A career like that of Oakland metal icons Neurosis comes neither quickly nor easily. In their earliest days, they showed no certainty of the journey they were eventually to embark on, beginning life as a scrappy hardcore band with some spare Exodus and D.R.I. tapes in their walkmen. They emerged around the same time and shared label space with ska punk cult favorites Operation Ivy and displayed few of the hallmarks that have since come to define them from 1992’s Souls at Zero forward. As they’ve built on that sound and sought higher planes with each subsequent release, however, Neurosis have revealed something new about themselves, be it a sense of titanic grandeur on 1996’s Through Silver In Blood, a visceral rawness on 1999’s Times of Grace, a rootsy soulfulness on 2001’s A Sun That Never Sets or an avant garde tendency toward gorgeous abstraction on 2007’s Given to the Rising. There’s an expectation of growth every time the band commits new music to tape, documenting their arrival at a higher summit—a new flag planted on a more complete and yet less immediately satisfied version of themselves.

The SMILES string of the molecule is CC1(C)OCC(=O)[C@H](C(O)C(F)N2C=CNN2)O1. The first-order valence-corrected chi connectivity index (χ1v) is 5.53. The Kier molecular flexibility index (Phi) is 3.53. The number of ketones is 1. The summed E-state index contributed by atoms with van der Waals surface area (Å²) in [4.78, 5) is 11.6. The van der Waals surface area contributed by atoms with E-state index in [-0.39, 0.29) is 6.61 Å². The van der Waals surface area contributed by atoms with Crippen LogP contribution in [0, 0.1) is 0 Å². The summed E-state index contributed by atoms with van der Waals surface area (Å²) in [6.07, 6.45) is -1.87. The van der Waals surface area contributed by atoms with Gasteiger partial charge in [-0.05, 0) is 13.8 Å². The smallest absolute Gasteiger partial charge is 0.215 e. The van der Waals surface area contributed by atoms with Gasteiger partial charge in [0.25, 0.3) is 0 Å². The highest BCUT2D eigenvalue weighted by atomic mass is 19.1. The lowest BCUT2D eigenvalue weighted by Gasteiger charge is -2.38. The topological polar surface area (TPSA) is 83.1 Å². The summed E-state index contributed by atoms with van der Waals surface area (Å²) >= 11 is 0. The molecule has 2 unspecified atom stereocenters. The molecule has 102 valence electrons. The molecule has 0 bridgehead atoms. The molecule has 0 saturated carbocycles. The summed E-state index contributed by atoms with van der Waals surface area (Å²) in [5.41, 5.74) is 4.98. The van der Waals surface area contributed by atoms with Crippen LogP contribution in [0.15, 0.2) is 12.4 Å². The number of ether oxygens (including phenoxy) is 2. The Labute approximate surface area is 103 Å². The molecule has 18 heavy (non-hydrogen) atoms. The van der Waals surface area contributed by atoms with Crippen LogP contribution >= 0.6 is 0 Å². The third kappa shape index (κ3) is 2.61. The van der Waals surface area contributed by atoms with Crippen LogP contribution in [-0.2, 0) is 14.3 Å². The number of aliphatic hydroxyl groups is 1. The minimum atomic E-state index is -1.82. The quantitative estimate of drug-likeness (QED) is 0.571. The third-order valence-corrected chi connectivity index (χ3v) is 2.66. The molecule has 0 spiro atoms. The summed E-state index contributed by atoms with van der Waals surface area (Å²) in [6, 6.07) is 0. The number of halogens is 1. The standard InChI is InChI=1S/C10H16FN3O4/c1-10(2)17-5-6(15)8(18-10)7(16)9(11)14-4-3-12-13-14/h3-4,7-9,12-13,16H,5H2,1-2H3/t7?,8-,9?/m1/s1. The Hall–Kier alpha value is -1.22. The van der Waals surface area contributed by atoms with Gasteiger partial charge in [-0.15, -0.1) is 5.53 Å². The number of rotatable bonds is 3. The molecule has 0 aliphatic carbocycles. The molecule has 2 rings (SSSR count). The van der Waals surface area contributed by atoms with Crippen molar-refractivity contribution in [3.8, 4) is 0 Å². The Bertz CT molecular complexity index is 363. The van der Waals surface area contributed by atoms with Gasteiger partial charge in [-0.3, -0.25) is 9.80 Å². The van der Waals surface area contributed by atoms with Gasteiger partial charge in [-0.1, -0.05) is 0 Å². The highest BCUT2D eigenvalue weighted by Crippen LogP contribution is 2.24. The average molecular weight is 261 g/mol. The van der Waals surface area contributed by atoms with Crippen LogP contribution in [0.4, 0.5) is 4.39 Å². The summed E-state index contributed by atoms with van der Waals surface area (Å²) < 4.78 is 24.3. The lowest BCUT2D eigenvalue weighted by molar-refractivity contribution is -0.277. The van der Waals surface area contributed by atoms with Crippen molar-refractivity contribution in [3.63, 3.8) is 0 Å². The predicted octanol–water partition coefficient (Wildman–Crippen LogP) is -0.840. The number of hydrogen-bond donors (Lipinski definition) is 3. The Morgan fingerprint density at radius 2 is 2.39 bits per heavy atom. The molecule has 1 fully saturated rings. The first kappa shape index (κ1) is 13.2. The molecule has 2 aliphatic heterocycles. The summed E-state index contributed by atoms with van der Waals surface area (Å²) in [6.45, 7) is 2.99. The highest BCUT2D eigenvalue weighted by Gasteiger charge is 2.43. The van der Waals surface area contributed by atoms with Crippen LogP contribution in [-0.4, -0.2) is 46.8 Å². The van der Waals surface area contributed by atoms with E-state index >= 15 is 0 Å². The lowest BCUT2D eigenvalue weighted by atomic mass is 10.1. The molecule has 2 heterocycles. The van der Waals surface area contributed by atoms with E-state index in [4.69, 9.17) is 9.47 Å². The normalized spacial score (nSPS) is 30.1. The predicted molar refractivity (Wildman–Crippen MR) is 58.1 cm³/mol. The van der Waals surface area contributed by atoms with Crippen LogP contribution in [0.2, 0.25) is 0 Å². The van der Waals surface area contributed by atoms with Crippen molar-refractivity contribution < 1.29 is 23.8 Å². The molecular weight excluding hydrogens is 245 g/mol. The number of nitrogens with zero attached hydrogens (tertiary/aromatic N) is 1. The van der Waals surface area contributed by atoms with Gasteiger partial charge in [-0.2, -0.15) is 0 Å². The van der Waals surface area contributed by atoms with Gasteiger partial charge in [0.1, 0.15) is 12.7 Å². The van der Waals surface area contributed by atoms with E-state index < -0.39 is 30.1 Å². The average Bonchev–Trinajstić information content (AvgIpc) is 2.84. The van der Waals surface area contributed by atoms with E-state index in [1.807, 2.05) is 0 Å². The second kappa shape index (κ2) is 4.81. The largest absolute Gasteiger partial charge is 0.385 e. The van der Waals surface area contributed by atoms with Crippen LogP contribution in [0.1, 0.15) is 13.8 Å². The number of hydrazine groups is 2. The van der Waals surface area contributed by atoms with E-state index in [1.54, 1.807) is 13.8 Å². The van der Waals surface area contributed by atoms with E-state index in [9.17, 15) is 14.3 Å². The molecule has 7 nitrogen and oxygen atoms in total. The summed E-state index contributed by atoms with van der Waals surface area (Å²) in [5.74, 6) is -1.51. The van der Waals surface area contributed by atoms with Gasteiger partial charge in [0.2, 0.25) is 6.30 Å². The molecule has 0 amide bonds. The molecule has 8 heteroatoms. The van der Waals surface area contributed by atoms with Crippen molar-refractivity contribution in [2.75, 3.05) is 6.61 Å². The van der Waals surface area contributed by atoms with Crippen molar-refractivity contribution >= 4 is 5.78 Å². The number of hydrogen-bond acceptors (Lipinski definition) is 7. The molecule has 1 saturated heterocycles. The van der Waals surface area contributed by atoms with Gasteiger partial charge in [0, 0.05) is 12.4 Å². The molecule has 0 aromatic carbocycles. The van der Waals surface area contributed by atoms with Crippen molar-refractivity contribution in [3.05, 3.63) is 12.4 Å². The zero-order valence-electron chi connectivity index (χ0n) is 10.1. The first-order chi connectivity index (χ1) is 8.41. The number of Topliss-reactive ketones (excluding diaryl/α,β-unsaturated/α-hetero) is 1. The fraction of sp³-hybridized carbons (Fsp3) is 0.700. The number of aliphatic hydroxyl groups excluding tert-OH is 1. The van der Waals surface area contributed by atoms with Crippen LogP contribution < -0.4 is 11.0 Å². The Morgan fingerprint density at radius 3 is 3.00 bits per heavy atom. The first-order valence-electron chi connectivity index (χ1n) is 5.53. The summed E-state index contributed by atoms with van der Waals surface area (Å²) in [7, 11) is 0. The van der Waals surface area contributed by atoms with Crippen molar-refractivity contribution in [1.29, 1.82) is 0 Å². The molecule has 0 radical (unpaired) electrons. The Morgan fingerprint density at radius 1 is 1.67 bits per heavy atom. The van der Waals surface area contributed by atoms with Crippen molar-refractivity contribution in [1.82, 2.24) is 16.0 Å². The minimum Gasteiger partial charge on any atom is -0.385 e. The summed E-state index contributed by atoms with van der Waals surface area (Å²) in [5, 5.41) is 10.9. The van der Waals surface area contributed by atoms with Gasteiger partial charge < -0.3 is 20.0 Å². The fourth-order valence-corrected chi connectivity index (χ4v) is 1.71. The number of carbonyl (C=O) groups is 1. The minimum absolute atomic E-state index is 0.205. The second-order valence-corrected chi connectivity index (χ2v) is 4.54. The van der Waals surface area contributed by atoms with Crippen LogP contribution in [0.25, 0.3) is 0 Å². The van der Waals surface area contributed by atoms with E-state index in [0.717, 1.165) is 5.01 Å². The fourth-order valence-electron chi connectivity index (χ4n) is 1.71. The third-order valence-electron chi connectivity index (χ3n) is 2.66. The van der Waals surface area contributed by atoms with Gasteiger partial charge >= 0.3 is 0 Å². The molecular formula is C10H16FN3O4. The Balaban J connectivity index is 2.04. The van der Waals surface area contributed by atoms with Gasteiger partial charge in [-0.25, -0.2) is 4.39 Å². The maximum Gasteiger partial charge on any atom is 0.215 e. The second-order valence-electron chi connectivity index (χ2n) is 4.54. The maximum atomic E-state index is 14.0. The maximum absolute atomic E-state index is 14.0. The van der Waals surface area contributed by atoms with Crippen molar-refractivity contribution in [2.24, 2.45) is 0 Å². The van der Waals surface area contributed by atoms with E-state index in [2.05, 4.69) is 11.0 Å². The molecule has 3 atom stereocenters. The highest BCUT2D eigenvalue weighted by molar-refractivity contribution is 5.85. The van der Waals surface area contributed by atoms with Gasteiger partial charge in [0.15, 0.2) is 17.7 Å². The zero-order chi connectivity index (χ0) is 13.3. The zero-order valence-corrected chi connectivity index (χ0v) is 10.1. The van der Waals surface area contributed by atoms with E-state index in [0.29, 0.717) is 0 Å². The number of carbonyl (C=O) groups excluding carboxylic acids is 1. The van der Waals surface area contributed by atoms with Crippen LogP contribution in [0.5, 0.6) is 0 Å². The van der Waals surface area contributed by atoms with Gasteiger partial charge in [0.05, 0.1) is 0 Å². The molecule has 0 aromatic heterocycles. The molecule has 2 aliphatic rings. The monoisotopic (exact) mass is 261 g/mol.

Over the past decade, two aspects of Neurosis‘ career arc has proven perhaps more impressive and important than any other: longevity and consistency. Next year will mark the 30th anniversary of the group’s debut album release, and that anniversary of the band’s founding recently passed. It’s not uncommon, necessarily, for a metal band to maintain a high standard of quality with each record, but even the gods have their moments of defeat. If you can’t find a bad note in the catalogs of Judas Priest or Iron Maiden, well, you probably missed out on the ’90s. The same can’t be said of Neurosis, who haven’t released anything resembling a misstep since they were just finding their footing. Nor do they suggest such a thing might happen anytime in the near future, as their eleventh album Fires Within Fires reveals more fascinating landmarks on the band’s epic journey.
Fires Within Fires is riddled with many of the same contradictions that most Neurosis albums have harbored since the ’90s. It sounds heavier than much of their previous work yet uses space masterfully; it sounds exactly like what a Neurosis album should sound like yet resembles no one moment in their past work so closely; it’s both cathartic release and spiritual exploration. It also offers a new contradiction in the context of the band’s discography: Fires Within Fires is commandingly epic, yet it’s the band’s shortest album since 1990’s The Word as Law. If you can remember a time when a Neurosis album could fit on just two sides of vinyl, you might actually be in the band.